General Motors has stated that it will have the capacity to create one million electric vehicles in North America by 2025, but a delayed ramp-up of its three U.S. battery operations could limit actual EV production to less than 600,000 by mid-decade, according to a forecast and study by experts.
Building more than 500,000 EVs in North America by 2025 “will be difficult, based on (GM’s) planned battery production” at plants in Ohio, Tennessee, and Michigan, according to Sam Fiorani, head of global vehicle forecasting at Pennsylvania-based AutoForecast Solutions (AFS), a widely consulted industry research and analytics firm.
“We have not changed our targets,” GM spokesman Jim Cain said. Those targets include cumulative EV production of 400,000 from early 2022 through mid-2024, a revised goal that CEO Mary Barra reiterated earlier this year.
“We believe GM’s targets are hittable despite hurdles to get there,” Wedbush auto analyst Dan Ives said.
GM has not set precise EV production objectives for North America between 2024 and 2025.
Ultium Cells, a joint venture between General Motors and Korea’s LG Energy Solution, has built its first facility in Warren, Ohio, with a second plant in Spring Hill, Tennessee, set to begin production in early 2024, and a third in Lansing, Michigan, set to open in early 2025.
Almost all of GM’s new EVs in North America are designed to use Ultium battery packs developed in collaboration with LGES and manufactured at one of three U.S. sites.
According to GM, these three plants will have a combined annual capacity of at least 135 gigatonne-hours (GWh), enough to supply at least 1.35 million EVs each year.
However, because to the scattered beginning schedules and gradual ramp, AFS estimates that the three battery plants will be able to generate just 58 GWh of cells, or enough to serve around 550,000 vehicles.
“Limitations on that battery capacity make higher vehicle production targets difficult to reach,” Fiorani said, adding that GM’s projected EV volumes could also be constricted by the company’s ability to secure sufficient raw materials for batteries.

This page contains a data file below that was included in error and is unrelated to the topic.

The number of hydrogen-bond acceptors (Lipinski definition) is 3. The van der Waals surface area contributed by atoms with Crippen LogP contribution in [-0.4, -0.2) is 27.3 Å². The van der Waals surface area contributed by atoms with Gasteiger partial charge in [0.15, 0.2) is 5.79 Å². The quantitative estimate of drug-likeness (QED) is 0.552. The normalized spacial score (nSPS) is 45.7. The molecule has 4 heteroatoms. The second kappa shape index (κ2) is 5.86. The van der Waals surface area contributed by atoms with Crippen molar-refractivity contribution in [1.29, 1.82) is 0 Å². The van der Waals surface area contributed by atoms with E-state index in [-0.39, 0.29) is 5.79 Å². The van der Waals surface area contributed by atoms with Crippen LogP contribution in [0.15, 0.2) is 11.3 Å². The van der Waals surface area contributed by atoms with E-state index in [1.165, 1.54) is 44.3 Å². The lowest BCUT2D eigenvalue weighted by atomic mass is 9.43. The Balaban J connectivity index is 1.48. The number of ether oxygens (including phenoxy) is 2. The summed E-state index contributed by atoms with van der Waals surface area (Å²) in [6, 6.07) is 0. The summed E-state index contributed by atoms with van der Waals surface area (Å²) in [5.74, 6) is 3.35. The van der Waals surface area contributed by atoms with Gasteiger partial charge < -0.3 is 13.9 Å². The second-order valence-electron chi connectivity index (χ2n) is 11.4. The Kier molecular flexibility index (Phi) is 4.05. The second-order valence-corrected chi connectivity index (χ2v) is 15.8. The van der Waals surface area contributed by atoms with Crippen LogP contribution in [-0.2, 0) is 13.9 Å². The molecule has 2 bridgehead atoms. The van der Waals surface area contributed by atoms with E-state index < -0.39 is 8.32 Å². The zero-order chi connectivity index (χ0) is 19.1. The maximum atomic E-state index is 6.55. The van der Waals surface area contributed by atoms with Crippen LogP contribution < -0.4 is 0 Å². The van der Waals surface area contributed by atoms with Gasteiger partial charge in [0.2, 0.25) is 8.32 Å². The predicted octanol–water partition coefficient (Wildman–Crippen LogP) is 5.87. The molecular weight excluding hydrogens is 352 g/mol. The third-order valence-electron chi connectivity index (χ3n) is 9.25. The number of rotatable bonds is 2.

GM claimed to have secured sufficient supplies of battery raw materials, such as lithium, nickel, cobalt, and cathode active material, in July 2022. This was in order to meet its target of producing 1 million EVs annually in North America by 2025.
The broad worldwide battery materials supply chain for GM includes partnerships, offtake agreements, and investments with more than 20 businesses, including powerhouses like Glencore, Livent, Posco Chemical, LG Chem, and Lithium Americas.
Even after 2025, some of those partnerships may not result in a flow of materials because major markets are seeing an increase in investments and production plans for future EVs by major automakers.
According to AFS, GM’s North American EV production goals beyond 2025 “will continue to push the limits” of its battery plants, including a newly announced fourth factory with a new partner Samsung SDI, which isn’t anticipated to launch until 2026.
Despite GM’s ambitious predictions for EV manufacturing in the second half of the decade, “accessing the components and materials necessary for that growth will become increasingly difficult,” according to the forecasting firm.
AFS currently anticipates that GM will produce roughly 76,000 EVs in North America this year and 328,000 in 2024.
This year, GM’s Chevrolet brand aims to introduce a number of new electric vehicles, including the Equinox, Blazer, and Silverado EV pickups. Later this year, it will stop producing the Bolt EV and Bolt EUV.
Cadillac Lyriq and GMC Hummer EV production has still not been fully ramped up by GM. In the first quarter, it only shipped 968 Lyriqs and two Hummer pickups.
(Adapted from Reuters.com)
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